Slimy Yeets


I’d smile when I greet my teachers but it wouldn’t make a difference
with this mask on.
I rarely smile in public, now.

Everyone is so disguised and distant;
It feels like we are much further away than six feet.
Everyone feels like my second cousin; like Aunt Petra’s kids at the pool parties.
Those pool parties are a thing of the past.
The way things are looking, I might never see Petra again.

Ever since school started and the virus continued,
the silver tops we work at are
suddied with slimy yeets
every hour or so.
It’s become a ritual.

I’m scared to sit next to someone at a restaurant,
but I’m fine with the faceless chef fixing food for me.

I’d imagine that the freakbag squags will be wandering the streets soon.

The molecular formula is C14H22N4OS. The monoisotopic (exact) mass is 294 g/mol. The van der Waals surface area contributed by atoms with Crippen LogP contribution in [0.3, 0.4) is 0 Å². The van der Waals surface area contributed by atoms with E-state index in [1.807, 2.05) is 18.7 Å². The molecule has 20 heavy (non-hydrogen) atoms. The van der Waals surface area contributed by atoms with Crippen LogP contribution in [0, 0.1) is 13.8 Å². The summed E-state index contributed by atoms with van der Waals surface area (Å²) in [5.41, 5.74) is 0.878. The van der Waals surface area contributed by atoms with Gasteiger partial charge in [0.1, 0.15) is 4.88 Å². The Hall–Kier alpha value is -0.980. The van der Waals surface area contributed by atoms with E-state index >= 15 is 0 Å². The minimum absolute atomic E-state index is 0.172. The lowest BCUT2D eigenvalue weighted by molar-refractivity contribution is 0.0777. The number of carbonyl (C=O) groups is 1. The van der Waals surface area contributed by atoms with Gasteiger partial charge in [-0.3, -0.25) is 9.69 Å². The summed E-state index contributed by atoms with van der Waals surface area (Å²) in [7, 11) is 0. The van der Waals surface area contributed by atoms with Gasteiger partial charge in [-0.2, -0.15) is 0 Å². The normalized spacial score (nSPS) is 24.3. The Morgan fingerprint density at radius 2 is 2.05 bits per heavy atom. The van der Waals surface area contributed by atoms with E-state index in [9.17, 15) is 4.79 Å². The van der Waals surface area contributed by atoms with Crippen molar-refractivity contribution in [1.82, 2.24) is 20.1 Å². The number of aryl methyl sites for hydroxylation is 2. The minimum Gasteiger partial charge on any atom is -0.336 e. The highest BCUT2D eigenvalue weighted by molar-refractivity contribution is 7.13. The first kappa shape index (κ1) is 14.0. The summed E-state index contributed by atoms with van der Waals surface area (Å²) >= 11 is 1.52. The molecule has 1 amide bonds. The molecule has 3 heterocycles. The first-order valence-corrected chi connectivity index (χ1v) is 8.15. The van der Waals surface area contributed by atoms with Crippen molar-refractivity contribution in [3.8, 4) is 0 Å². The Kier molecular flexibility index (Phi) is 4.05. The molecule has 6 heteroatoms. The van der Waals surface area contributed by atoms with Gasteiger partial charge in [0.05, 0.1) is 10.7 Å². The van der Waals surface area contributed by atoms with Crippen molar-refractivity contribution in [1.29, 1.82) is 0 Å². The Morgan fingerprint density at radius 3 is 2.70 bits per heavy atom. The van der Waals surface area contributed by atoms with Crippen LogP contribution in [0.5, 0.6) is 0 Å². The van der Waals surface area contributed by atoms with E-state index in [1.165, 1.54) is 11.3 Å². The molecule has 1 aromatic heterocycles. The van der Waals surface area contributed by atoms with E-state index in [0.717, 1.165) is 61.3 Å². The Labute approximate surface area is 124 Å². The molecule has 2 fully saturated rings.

I will be the only
one here because
when I think of needles, I think of heroin.

Or I’ll be the foot soldiering squag:
with the tar lungs and false sense of freedom.
I’ll be coughing up blood and forced to wear a

I can’t keep visiting my ill,
grandfather and leaving without a hug.

I will become a mutated crawler if it means I can offer a proper goodbye to him.

It’d be nice for him to see a smile.